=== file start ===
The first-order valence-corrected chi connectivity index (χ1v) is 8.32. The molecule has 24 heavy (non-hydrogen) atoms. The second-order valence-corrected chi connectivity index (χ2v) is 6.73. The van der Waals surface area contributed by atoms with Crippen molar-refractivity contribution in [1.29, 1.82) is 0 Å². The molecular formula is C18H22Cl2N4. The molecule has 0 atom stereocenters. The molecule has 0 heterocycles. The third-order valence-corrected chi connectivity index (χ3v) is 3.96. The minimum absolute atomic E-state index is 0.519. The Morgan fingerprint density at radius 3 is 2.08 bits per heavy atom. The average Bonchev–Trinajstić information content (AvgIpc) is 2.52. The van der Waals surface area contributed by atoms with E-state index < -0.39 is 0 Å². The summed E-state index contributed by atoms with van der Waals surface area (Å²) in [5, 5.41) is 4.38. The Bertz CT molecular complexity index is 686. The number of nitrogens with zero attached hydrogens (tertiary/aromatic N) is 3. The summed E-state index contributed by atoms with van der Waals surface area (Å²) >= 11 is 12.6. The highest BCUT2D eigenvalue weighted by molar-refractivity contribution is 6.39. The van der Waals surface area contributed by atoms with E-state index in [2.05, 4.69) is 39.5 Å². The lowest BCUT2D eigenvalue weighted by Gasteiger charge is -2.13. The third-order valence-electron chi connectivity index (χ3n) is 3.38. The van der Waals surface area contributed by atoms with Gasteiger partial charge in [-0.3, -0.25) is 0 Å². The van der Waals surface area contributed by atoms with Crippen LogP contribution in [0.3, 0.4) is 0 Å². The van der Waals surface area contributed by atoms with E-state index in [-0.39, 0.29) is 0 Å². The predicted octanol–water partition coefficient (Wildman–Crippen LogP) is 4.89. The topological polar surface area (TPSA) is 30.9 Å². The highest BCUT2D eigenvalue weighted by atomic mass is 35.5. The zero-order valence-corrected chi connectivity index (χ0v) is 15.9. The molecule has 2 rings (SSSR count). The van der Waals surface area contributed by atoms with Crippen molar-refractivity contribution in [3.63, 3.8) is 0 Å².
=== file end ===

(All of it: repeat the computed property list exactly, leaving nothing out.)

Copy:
The first-order valence-corrected chi connectivity index (χ1v) is 8.32. The molecule has 24 heavy (non-hydrogen) atoms. The second-order valence-corrected chi connectivity index (χ2v) is 6.73. The van der Waals surface area contributed by atoms with Crippen molar-refractivity contribution in [1.29, 1.82) is 0 Å². The molecular formula is C18H22Cl2N4. The molecule has 0 atom stereocenters. The molecule has 0 heterocycles. The third-order valence-corrected chi connectivity index (χ3v) is 3.96. The minimum absolute atomic E-state index is 0.519. The Morgan fingerprint density at radius 3 is 2.08 bits per heavy atom. The average Bonchev–Trinajstić information content (AvgIpc) is 2.52. The van der Waals surface area contributed by atoms with E-state index < -0.39 is 0 Å². The summed E-state index contributed by atoms with van der Waals surface area (Å²) in [5, 5.41) is 4.38. The Bertz CT molecular complexity index is 686. The number of nitrogens with zero attached hydrogens (tertiary/aromatic N) is 3. The summed E-state index contributed by atoms with van der Waals surface area (Å²) >= 11 is 12.6. The highest BCUT2D eigenvalue weighted by molar-refractivity contribution is 6.39. The van der Waals surface area contributed by atoms with E-state index in [2.05, 4.69) is 39.5 Å². The lowest BCUT2D eigenvalue weighted by Gasteiger charge is -2.13. The third-order valence-electron chi connectivity index (χ3n) is 3.38. The van der Waals surface area contributed by atoms with Gasteiger partial charge in [-0.3, -0.25) is 0 Å². The van der Waals surface area contributed by atoms with Crippen LogP contribution in [0.3, 0.4) is 0 Å². The van der Waals surface area contributed by atoms with E-state index in [-0.39, 0.29) is 0 Å². The predicted octanol–water partition coefficient (Wildman–Crippen LogP) is 4.89. The topological polar surface area (TPSA) is 30.9 Å². The highest BCUT2D eigenvalue weighted by atomic mass is 35.5. The zero-order valence-corrected chi connectivity index (χ0v) is 15.9. The molecule has 2 rings (SSSR count). The van der Waals surface area contributed by atoms with Crippen molar-refractivity contribution in [3.63, 3.8) is 0 Å².